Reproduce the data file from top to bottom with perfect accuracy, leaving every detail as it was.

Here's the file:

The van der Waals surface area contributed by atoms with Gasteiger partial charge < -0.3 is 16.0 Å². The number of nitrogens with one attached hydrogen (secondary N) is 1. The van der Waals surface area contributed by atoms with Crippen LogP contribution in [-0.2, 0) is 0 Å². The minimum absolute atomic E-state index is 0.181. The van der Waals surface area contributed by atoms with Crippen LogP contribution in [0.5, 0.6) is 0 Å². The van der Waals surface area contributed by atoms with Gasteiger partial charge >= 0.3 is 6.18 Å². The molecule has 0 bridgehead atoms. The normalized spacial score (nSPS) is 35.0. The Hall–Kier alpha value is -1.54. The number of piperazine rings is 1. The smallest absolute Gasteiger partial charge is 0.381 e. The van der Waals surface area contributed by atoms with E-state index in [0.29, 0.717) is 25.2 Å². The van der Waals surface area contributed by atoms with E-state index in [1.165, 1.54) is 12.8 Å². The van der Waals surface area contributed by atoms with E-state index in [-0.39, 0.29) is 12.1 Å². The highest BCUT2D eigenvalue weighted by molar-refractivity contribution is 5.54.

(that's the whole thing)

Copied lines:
The van der Waals surface area contributed by atoms with Gasteiger partial charge < -0.3 is 16.0 Å². The number of nitrogens with one attached hydrogen (secondary N) is 1. The van der Waals surface area contributed by atoms with Crippen LogP contribution in [-0.2, 0) is 0 Å². The minimum absolute atomic E-state index is 0.181. The van der Waals surface area contributed by atoms with Crippen LogP contribution in [0.5, 0.6) is 0 Å². The van der Waals surface area contributed by atoms with Gasteiger partial charge >= 0.3 is 6.18 Å². The molecule has 0 bridgehead atoms. The normalized spacial score (nSPS) is 35.0. The Hall–Kier alpha value is -1.54. The number of piperazine rings is 1. The smallest absolute Gasteiger partial charge is 0.381 e. The van der Waals surface area contributed by atoms with E-state index in [0.29, 0.717) is 25.2 Å². The van der Waals surface area contributed by atoms with E-state index in [1.165, 1.54) is 12.8 Å². The van der Waals surface area contributed by atoms with E-state index in [-0.39, 0.29) is 12.1 Å². The highest BCUT2D eigenvalue weighted by molar-refractivity contribution is 5.54.